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Affirmed and Memorandum Opinion filed March 31, 2009.

 

 

 

In The

 

Fourteenth Court of Appeals

_______________

 

NO. 14-08-00338-CV

_______________

 

ROB L. NEWBY, Appellant

 

V.

 

SAM CHAMBERS, J. CUNNINGHAM, G. CURRIE, M. ROESLER, SHANNON KERSH, VICKIE BARROW, and THE STATE OF TEXAS, Appellees

                                                                                                                                                

On Appeal from the 1-A Judicial District Court

 Tyler County, Texas

Trial Court Cause No. 20614

                                                                                                                                                

 

M E M O R A N D U M   O P I N I O N

Rob L. Newby, an inmate incarcerated in the Texas Department of Criminal Justice, appeals pro se from a court order dismissing his lawsuit against appellees and declaring him a vexatious litigant.  We affirm.


I.  Factual and Procedural Background

Newby filed suit against appellees Sam Chambers, J. Cunningham, G. Currie, M. Roesler, Shannon Kersh, Vickie Barrow, and the State of Texas in their individual and official capacities for alleged violations of his civil rights.  He stated that:

As to the damages claims under 42 U.S.C. ' 1983,[[1]] these defendants are sued in their individual capacities.

As to the claims for damages arising from violations of state statutes and constitution, these defendants are sued in their individual capacities, and official capacities.

Claims for equitable relief are brought in the defendants= official capacity.[2]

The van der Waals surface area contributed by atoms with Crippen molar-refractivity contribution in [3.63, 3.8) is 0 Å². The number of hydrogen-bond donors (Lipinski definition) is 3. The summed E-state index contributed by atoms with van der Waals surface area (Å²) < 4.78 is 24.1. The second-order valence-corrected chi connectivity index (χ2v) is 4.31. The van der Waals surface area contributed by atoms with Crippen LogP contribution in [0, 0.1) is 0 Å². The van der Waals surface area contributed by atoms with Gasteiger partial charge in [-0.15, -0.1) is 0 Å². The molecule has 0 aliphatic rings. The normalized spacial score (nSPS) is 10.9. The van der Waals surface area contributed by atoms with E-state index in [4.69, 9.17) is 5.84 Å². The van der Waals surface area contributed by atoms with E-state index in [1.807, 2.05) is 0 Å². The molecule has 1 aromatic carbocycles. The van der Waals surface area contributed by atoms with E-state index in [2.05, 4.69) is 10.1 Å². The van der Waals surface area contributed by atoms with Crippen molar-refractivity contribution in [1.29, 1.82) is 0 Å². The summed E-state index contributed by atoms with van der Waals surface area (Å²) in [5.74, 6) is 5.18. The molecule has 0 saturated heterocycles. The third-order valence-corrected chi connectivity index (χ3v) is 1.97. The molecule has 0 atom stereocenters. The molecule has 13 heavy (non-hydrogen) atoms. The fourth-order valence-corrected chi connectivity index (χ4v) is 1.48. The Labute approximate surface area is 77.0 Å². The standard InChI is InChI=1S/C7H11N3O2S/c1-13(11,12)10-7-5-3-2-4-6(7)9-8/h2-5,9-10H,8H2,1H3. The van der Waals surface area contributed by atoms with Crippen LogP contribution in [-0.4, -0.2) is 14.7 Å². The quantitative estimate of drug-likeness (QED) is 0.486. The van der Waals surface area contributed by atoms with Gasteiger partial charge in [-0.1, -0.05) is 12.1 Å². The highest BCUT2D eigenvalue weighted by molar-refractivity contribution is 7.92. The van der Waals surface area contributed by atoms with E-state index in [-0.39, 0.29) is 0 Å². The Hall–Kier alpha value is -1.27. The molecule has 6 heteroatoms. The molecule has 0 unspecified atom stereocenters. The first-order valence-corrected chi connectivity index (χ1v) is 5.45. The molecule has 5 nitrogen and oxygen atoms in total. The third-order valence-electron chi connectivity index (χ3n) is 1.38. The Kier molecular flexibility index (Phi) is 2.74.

Appellees responded with a general denial[3] and a motion to declare Newby a vexatious litigant.  In their motion, appellees asserted that (a) there was no reasonable probability Newby would prevail in his suit and (b) he had commenced, prosecuted, or maintained in propria persona at least five litigations, other than small claims, in the past seven years that had been either determined against him or found frivolous or groundless.  Specifically, appellees stated that there was no reasonable probability Newby would prevail on his claims because (1) the defendants were entitled to sovereign immunity to the extent that Newby was suing them in their official capacity; (2) Newby failed to establish any actual harm from the defendants alleged violation of his access to courts; and (3) Newby did not have a federally-protected liberty interest in having his grievances resolved to his satisfaction.  Appellees also listed six cases in which Newby had been involved, all of which had been resolved against him.[4]  Finally, appellees requested that Newby furnish security for their benefit sufficient to assure payment of expenses incurred in connection with his suit.  Newby replied by filing a supplemental petition, in which he alleged there was a reasonable probability he would prevail on his claims and that several of his previous suits had not been decided on the merits but were dismissed without prejudice for violations of procedures under Chapter 14 of the Texas Civil Practice and Remedies Code.